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Reisverslag Raising awareness for mental health in Africa
15 oktober 2011
Raising awareness for mental health in Africa
After the conference we had a nice dinner at a very classy restaurant (Taj Cape Town) and it was really delicious. When we came back around 20.30 there were several persons who still weren’t tired, and since I had offered to present my Eindhoven Model as an optional side-event for those who are interested, I went upstairs to my room on the 12th floor to get my poster and my leaflets.
About 8 persons joined my workshop (and 6 were in another group for drafting the constitution of PANUSP) so almost everyone was working late.
I presented my Eindhoven Model: the Open Mind-Support meeting for finding alternatives for coercion (based on Family Group Conferencing). It wasn’t a fully fluent presentation, because I hadn’t really prepared to talk about it. But it still went fine, and it was understood, despite of the slightly chaotic order of telling things. (and now I know I have to prepare myself better for the World Mental Health Congress next week).
After explaining the model of Open Mind-Support meetings, Gabor Gombos also explained some more key aspects of the social model approach, and he mentioned that there is a very effective and similar model in Finland that is called Open Dialogue for schizophrenia, which has roughly the same characteristics as the Open Mind-support meeting.
All participants were positive about this social model, but also we need to think on how this could work in Africa, where stigma is still very big, and where chaining and shackling is still so widely spread and also done by families. There are many beliefs in Africa: Traditional, Christian, Muslim and so on. And prayer camps and shrines are more accepted and more present than psychiatric institutions. So generally shackling and fasting are common treatments for persons with mental distress in Africa.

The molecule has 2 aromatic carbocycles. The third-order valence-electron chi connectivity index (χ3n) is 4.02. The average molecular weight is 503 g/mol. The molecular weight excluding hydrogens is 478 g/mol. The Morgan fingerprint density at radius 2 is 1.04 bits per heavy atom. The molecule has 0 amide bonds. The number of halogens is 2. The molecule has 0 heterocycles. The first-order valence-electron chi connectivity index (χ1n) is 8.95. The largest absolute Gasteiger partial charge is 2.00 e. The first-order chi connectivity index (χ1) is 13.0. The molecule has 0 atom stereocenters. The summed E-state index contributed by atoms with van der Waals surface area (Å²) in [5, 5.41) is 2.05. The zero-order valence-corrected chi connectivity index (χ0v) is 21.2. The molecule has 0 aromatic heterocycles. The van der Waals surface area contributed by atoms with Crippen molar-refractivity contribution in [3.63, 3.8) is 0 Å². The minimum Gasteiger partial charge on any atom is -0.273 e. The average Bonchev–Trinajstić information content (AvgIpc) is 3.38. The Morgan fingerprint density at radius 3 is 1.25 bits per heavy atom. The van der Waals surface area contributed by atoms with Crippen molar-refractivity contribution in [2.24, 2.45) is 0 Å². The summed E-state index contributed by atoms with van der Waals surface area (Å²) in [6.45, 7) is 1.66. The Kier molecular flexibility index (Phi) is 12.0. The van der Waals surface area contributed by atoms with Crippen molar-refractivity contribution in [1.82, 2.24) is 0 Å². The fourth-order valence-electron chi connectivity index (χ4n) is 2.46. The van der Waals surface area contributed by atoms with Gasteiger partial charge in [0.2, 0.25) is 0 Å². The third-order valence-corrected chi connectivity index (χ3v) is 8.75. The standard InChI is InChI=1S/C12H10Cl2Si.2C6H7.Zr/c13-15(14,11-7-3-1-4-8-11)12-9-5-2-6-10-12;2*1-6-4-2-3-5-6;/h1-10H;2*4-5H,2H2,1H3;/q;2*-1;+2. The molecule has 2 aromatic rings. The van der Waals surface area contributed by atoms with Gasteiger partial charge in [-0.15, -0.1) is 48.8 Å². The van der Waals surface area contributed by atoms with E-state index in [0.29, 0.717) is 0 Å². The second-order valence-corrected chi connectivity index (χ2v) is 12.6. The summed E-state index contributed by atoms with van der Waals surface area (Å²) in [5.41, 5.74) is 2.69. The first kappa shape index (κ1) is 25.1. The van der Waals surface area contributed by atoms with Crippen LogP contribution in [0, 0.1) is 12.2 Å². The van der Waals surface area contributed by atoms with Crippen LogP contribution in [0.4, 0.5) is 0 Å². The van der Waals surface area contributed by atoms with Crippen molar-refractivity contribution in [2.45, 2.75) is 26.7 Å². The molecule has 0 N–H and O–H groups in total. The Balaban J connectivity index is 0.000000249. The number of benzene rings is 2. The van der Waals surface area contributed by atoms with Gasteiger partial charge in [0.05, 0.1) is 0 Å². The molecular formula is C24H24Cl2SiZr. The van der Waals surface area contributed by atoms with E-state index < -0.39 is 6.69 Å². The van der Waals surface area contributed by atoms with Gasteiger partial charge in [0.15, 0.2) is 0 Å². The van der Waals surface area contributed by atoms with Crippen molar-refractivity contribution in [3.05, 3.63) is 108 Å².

This was also illustrated today. Right after the conference a very professional and dedicated photographer had come for taking a group picture, and he had shown us his heart breaking pictures of treatments of persons with mental distress, which he took throughout Africa, mainly in warzones and other problematic areas. You can see these photos at www.condemned-africa.com
The images speak for themselves, tears rolling down…
These pictures show how important it is to support African user movements. These human right violations need to be addressed. I will keep on doing what I can. I feel so connected to this. I know what it feels like to be mechanically restrained. I will not accept this, and so I’m fighting against it, by supporting African user organizations.
The pictures are clear... this can’t be ignored. So let’s get active!
It’s a challenge to develop a social model for the African situation, but stigma can be beaten, and awareness can arise. It is possible. But I don’t think it will be easy. And afterwards we kept on talking and talking and talking about all kind of interesting user-survivor issues, especially how Africa shouldn’t make the same mistakes as Europe in developing a psychiatric system. The medical model brings no solution, and the social model has very promising results, such as the Open Dialogue in Finland, which actually appeared to reduce and resolve schizophrenia significantly. That is very promising.
And now I will close with the same slogan as the conference day 2 has ended today:
Another world is not only possible, she’s on her way. Maybe many of us won’t be here to greet her, but on a quiet day, if I listen very carefully, I can hear her breathing.” (Arundhati Roy, 2004)
15 oktober 2011 13:13 | Door: Tony
Funny, you explained Eindhovens model so many times already :)
Keep up the good work!
16 oktober 2011 16:04 | Door: je moeder
Goed gedaan meid! Ik ben trots op je!
16 oktober 2011 23:38 | Door: Jolijn
Presenting the key aspects and strengths of this model in English is really different. The words don't flow as they flow in Dutch. And it all is a bit further away. It's good I noticed that I need to do some extra preparation, to find the right words. And nerves may have played a role too, but that also can be solved by better preparation. No problem.